As well as continuing to support their existing beneficiaries by delivering remote assessments, coaching and training, Nancy and her team also quickly saw a way to support other businesses during lockdown. Genius Within’s psychologists began offering free webinars on remote working and looking after your mental health, as well as running online, drop-in support sessions for NHS workers. 



Doyle, an occupational psychologist, also took it upon herself to begin the process of “changing things fundamentally” for her field. As a committee member within the British Psychological Society, Doyle convinced the sector’s professional body to consent to licensed psychologists using remote assessments for adults with learning disabilities for the first time. “We’ve cleared a path for everyone which will reduce costs and increase access to support after the pandemic,” she says. 

Jennifer O'Brien – Music Broth

Many companies were able to successfully pivot their business models online. For much of the events and music industry, this wasn’t an option. 

Music Broth aims to make musical instruments and access to music available to everyone through workshops, tuition, events and instrument hire. When its music hub in Glasgow – where much of its activity takes place – had to close, its income immediately dropped by over £5,000. 

Founder Jennifer O'Brien, a former aerospace engineer and a musician, considered volunteering for the NHS, but quickly realised she’d be more useful elsewhere: “It's about playing to your strengths”. She decided to support people who felt isolated under lockdown – and if they couldn’t come to Music Broth, she would bring music to them.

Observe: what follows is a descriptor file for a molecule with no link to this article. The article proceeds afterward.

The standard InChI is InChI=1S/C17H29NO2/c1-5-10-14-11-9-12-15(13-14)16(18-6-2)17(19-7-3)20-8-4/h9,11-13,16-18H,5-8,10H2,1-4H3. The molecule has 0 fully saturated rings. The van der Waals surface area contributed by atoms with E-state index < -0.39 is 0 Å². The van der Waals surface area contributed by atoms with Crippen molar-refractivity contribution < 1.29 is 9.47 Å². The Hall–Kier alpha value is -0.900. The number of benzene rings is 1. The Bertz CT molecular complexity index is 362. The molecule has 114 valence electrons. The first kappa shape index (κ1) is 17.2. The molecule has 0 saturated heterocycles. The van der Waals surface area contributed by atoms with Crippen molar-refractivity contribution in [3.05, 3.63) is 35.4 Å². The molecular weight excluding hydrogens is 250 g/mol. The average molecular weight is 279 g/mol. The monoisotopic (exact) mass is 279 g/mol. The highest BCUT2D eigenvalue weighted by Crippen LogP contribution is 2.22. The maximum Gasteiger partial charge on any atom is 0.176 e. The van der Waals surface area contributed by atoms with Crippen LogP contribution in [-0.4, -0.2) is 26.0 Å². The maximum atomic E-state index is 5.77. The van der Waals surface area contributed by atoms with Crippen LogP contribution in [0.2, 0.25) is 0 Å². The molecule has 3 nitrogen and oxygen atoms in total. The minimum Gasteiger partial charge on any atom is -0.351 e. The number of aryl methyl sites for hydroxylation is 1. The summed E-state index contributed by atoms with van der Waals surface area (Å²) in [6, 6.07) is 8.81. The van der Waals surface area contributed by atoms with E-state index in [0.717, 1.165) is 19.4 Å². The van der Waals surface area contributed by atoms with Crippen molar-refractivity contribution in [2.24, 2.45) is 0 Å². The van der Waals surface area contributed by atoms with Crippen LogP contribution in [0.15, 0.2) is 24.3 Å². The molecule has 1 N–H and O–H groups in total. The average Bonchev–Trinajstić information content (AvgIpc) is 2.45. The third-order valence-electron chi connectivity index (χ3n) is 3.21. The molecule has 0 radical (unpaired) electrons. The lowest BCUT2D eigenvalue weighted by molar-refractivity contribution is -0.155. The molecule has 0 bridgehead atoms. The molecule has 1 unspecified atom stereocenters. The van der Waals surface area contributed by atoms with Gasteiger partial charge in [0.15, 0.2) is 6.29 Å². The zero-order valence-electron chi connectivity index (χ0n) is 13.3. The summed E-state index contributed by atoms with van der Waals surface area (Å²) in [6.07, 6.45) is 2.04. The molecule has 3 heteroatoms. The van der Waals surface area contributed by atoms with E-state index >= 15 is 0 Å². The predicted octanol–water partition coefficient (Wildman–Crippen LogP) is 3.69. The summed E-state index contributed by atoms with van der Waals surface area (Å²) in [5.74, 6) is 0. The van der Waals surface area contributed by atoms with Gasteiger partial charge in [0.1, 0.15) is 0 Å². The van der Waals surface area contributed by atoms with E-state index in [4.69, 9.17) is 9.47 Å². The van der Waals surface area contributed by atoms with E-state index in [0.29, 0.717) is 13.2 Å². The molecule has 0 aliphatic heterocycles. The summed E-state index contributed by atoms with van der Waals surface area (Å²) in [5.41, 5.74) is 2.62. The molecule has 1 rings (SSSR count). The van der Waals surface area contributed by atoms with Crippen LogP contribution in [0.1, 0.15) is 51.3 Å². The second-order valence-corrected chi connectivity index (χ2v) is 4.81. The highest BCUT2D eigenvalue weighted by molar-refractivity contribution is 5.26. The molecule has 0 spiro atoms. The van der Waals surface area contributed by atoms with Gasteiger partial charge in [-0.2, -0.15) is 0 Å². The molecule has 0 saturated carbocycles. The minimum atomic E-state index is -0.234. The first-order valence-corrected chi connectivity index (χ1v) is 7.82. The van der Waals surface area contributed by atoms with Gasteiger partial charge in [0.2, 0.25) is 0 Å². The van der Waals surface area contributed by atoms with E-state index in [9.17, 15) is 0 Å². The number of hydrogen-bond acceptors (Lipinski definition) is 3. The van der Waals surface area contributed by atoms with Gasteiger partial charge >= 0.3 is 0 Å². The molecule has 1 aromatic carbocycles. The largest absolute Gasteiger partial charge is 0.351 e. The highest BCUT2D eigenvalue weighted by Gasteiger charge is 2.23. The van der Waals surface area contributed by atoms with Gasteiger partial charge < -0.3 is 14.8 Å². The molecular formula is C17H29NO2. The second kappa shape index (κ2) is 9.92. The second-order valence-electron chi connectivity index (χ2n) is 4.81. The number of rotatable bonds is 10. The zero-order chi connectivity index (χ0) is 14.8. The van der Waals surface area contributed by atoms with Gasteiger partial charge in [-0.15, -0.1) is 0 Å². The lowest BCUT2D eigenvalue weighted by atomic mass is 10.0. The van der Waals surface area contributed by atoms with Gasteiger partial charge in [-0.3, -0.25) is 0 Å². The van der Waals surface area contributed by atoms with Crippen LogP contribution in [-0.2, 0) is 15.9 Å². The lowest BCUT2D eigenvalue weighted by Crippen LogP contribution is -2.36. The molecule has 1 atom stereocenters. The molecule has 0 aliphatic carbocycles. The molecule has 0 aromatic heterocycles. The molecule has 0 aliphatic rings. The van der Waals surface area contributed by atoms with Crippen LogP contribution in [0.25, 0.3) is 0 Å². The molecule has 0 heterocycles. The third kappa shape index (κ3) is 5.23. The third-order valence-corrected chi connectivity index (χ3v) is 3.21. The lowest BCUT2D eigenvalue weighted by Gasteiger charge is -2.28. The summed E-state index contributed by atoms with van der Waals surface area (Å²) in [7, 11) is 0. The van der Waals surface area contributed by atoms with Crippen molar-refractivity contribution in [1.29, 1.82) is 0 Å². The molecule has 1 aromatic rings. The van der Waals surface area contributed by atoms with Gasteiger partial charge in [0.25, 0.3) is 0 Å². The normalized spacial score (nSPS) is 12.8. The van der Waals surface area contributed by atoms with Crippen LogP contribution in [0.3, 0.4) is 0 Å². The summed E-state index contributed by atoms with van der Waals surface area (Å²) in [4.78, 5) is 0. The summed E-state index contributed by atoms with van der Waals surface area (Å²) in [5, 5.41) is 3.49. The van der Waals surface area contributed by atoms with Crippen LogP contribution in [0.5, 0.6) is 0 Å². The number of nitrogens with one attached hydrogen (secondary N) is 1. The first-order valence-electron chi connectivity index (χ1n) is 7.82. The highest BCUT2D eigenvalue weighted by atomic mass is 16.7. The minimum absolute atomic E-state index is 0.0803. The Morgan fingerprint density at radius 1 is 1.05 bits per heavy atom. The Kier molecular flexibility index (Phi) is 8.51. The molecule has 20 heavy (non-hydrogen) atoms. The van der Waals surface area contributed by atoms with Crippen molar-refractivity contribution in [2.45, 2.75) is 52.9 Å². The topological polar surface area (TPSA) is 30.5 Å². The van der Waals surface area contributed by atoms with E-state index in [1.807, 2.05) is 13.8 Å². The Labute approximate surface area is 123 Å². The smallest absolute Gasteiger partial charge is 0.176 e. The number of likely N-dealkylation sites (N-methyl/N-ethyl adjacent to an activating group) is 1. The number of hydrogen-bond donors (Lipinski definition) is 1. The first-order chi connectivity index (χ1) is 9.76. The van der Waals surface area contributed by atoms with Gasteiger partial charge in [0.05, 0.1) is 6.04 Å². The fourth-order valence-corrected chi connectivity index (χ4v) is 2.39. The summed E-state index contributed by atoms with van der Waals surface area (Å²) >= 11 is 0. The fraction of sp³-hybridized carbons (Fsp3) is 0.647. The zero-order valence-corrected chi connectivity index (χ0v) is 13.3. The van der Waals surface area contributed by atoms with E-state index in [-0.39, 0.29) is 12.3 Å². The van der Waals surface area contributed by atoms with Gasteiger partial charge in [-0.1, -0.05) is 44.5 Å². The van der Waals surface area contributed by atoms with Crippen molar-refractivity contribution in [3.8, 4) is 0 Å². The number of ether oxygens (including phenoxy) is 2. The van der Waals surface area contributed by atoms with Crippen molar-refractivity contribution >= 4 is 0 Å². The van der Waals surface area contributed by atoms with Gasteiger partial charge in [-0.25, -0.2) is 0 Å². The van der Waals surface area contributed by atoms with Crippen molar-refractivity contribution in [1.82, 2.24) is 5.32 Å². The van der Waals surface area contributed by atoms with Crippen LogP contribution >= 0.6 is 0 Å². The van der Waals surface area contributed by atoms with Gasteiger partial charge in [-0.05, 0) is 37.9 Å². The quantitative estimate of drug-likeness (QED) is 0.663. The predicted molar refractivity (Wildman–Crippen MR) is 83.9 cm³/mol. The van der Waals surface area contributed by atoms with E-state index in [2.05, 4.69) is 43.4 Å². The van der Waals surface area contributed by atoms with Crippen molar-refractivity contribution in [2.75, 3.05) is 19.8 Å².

O'Brien and her co-founder designed an instrument delivery service, organised tutors – who had seen their own income drop since Covid hit – to run online tutorials, and created more than 40 YouTube videos, some educational and others for relaxation. “People were frustrated and in not a great headspace… It's really been essential for them to be creative,” says O'Brien. Connecting not only to new people, but to those with shared talents and interests, is helping participants to feel less isolated. 

And, while this year’s musical outreach was a response to an immediate crisis, O'Brien says it could also be “really valid” for Music Broth’s longer-term work, helping it to connect people living in isolated rural areas, for instance.


Lisa Hilder – Hull Women's Network

In some ways Lisa Hilder has spent the last 15 years preparing Hull Women’s Network to deal with Covid-19. The charity group provides safe homes and services for women and children fleeing domestic violence – and with demand for its services rising sharply when the pandemic began, Hilder’s hard work of helping acquire more than 200 rental properties through grants, contracts and pioneering social investment has proven more valuable than ever. 

With its income secure – thanks to a business model built on income from housing benefit – Hull Women’s Network could focus attention on managing the huge 47% increase in referrals for housing during April. “Women looking to flee didn't have anywhere to go and would have been forced to remain with abusers, so we used our available housing for temporary emergency accommodation,” explains Hilder, who is a trustee and has been involved with the organisation since 2004. 

Women looking to flee didn't have anywhere to go

The charity continued other services, such as specialist domestic abuse support, but like many other organisations, offered them digitally. The “seamless transition” to working online has also brought new benefits, including a more flexible service for women who are working. One service that Hilder helped to set up is a non-profit family law firm to help women access affordable legal services – and many vulnerable women have now been offered evening appointments to fit into their working lives. 

“We needed to make sure that the impact on the women that we look after was minimised, and that we could still offer the same, if not a better, level of service,” says Hilder. 


This feature is part of a special series to mark WISE Week 2020, in which we celebrate women in UK social enterprise and impact investing, in partnership with NatWest. Find more stories and interviews with leading women in social enterprise in our WISE Collection.